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**Probability in Propagation**

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Transmission Rates Models discussed so far assume a 100% transmission rate to susceptible individuals (e.g. Firefighter problem) Almost no diseases are this contagious Whooping cough: 90% transmission rate HIV: 2% transmission rate Note to faculty and students: I had whooping cough as I started to write this book. I was sick for 3 full months during which I didn’t once sleep through the night because of the coughing fits. Often, I didn’t sleep for more than 20 minutes at a time. I broke 2 ribs because it was so violent. Remember that your vaccine for that wears off in about 5 years, so go get a booster!

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**Example Assume node A is infected.**

Let the transmission rate be p. In this example, p=0.8. What is the chance that B is infected? The chance that B is infected is 0.8, or 80%.

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Example If B was infected by A, what is the chance that C is infected by B? What is the overall chance that C is infected? IF B was infected, then there is still a 0.8 chance it is passed to C. Emphasize this – students need to recognize the precondition matters. Overall, there is a 0.64 chance that C is infected – an 80% chance that B was infected, and in turn an 80% chance in that scenario that C is infected. 0.8 *0.8 = 0.64.

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**Multiple Neighbors Both A and B are infected.**

What is the chance that C is infected in a 1- threshold model? What about a 2-threshold model? Talk about the 4 cases: C can catch it 1) just from A, 2) just from B, 3) from both, 4) from neither. In a 1-threshold, the first 3 cases result in infection. In a 2-threshold, only case 3 does. Compute all 4 probabilities and add them up for the 1-threshold case. Here are the probabilities: 0.8 * 0.2 (yes from A, no from B) = 0.16 2) 0.2 * 0.8 (no from A, yes from B) = 0.16 3) 0.8*0.8 (yes from both) = 0.64 4) 0.2*0.2 (no from both) = 0.04 Note that the sum of these 4 options is 1 – that means there is a 100% chance that one of these things happens Also explain how 1-p is the probability that a node does NOT pass on the infection.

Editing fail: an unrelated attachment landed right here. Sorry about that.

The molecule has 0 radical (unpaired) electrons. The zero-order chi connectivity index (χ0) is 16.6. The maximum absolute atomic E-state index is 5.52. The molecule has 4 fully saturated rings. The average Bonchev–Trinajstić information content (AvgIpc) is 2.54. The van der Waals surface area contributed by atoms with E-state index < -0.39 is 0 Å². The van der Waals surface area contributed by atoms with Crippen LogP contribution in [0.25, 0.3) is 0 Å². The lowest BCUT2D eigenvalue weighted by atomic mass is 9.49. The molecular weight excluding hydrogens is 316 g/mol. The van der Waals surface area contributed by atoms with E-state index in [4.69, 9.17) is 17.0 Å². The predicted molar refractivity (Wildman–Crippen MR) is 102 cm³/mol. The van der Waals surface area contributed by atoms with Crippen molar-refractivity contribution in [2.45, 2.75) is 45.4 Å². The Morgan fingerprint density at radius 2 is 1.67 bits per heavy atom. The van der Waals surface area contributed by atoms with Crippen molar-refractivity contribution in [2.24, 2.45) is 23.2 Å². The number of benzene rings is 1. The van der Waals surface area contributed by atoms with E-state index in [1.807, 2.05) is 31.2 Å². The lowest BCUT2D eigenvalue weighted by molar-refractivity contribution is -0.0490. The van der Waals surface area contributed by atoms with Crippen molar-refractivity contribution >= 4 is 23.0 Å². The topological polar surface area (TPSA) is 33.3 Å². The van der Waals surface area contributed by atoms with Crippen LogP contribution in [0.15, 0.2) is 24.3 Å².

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**A closer look at the possibilities**

Now let p=0.6. Let’s work out the possible scenarios from the previous slide.

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**A more extensive example**

A and B start out infected. Let p=0.6 as in the previous slide. What is the chance that C is infected in a 1-threshold model? Let the probability that D is infected be 0.7. What is the probability that E gets infected? Repeat for a 2-threshold model.

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All the possibilities!

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**When we need simulation**

A and B start infected. They can infect C and/or D If one node, say C, is uninfected, in the next time step it could be infected by A or B again, but it could also be infected by D. If we change to an SIS or SIR or SIRS model, all these calculations change. The way the disease propagates at each time step changes Too much to calculate by hand, especially in big nets!

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**Simulations Take a network. Set some nodes as I and others as S.**

When there is a probability, make a decision (infect or not). Repeat for as long as the simulation runs. Get results. Repeat the simulation, making decisions that may go the other way (e.g. a 60% transmission rate may lead to infection in one simulation and no infection in another) Do the simulation a lot of times, and look at the average result. Some interesting simulations will be listed on the website.

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Sampling Distributions Adapted from Exploring Statistics with the TI-83 by Gail Burrill, Patrick Hopfensperger, Mike Koehler.

Sampling Distributions Adapted from Exploring Statistics with the TI-83 by Gail Burrill, Patrick Hopfensperger, Mike Koehler.

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